04/11/2014 04:47 GMT | Updated 02/01/2015 05:59 GMT

The Doctor Will Tweet You Now

History may well decide that this week has been a pivotal moment in the development of digital services for well-being. The introduction of the Samaritans Radar App on 29th October aroused a great deal of controversy (see #samaritansradar) perhaps especially from those who have experienced mental health difficulties, and it highlights the challenges of future digital health interventions. Superficially it could seem like a beneficial addition to the App world however, a deeper analysis raises many concerns about data privacy at the intersection of healthcare and open, digital forums such as Twitter.

As we face a future in which our lives and homes become filled with smart, connected devices, tracking almost every aspect of our being, the controversy over the Radar App could not have come at a better moment. But whatever the failings that some perceive regarding this App, we should be grateful that the Samaritans have, if inadvertently, helped us understand the interface between well-being and social media rather better.

The Samaritans Radar App monitors the tweets of those you follow and uses an algorithm to identify tweets that might suggest a person is experiencing suicidal thoughts. It "will flag potentially worrying tweets that you may have missed, giving you the option to reach out to those who may need your support." (wwwsamartiansradar.org). The App also gives ideas of how to support a person who has been flagged, and one can see how this well-meaning attempt to support those in difficulty might aid their recovery, and its use break down further the barriers of stigma and shame.

However, it also goes straight to the heart of the debates concerning privacy and surveillance in the digital age, and the risks that future digital services do not promote self-management, but, at best, foster an intrusive nannying that does not improve well-being.

The App also highlights how much we still need to learn about our use of social media sites such as Twitter in its relationship relation to our mental well-being. For example, even though use of sites such as Twitter mean that our communications are public, this does not mean that we expect them to be registered by everyone, even if we understand there is a risk of that. On Twitter, although public in one sense there is also an expectation of a certain level of privacy; private conversations can occur in such places, as they would in a street or bar. But even if we 'know' that a tweet rather than a direct message will be viewed by followers, how do we understand the meaning of any particular comment? This applies as much to a tweet deemed as evidence of trolling as someone who may express despair or suicidal thoughts.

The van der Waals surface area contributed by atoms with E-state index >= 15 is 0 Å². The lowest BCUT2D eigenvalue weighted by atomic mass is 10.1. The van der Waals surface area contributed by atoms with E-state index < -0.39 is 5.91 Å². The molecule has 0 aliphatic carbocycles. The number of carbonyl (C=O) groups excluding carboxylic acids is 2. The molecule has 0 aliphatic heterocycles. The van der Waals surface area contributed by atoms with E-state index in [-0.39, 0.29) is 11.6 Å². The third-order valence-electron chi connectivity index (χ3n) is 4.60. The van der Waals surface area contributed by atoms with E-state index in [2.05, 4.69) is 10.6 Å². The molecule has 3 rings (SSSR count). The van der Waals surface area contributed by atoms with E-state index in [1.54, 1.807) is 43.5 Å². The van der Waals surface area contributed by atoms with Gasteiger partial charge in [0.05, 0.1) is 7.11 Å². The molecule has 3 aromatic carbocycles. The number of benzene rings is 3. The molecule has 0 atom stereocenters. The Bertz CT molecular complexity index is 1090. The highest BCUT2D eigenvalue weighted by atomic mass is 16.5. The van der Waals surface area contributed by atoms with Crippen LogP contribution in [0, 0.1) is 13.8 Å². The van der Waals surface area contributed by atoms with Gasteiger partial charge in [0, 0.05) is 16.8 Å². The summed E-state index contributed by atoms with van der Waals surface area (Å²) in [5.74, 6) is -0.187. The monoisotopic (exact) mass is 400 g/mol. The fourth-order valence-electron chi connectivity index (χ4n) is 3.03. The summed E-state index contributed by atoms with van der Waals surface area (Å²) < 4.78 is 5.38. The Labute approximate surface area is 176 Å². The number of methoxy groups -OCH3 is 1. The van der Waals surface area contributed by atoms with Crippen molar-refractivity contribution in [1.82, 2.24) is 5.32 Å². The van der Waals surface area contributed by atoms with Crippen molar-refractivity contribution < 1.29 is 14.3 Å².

One approach to this puzzling question is to recognise that smartphones, permanently connected and capable of rapid media creation, can allow them to become agents of musings, daydreams or even, perhaps for prayer; we do not expect our daydreams to be evaluated as an indicator of future action. Indeed, the Apps Environment report from Ofcom published this year revealed a surprisingly high perceived level of privacy with certain Apps. The report showed that we perceive apps as more private and secure than web browser, and may be less conscious that they are connected to the online world or even public. An App might be therefore experienced as a more private space than other online spaces.

So, curiously, we may tweet something highly personal, as we might daydream, and not expect it to stimulate a response. A response to such a tweet could therefore be very unwelcome, or even quite intrusive. And of course, a response from someone you don't know might feel even more so, even if it is from a health practitioner or doctor. So, if algorithms could accurately predict those most at risk, would a response feel more like being confronted, unexpectedly in the street? Such responses might even inhibit rather than support the expression of how one truly felt, at least for some.

The Samaritans have been a critical, under recognised part of our country's mental health services, often supporting people out of hours, or as NHS services are restructured. Its progress in use of new technologies has been courageous and exemplary, such that a person in crisis, who cannot pick up the phone can email them for support. This new App is in line with such developments. And although controversial, the Radar App is advancing our understanding of what works and what doesn't in relation to social media. This comes at a time when many of the large social media companies are wanting to develop and move into the health space. Trackers and monitoring will have their place, but we might feel there is quite a difference between, to borrow from Gershwin, someone 'to watch over me', and someone who watches but then acts.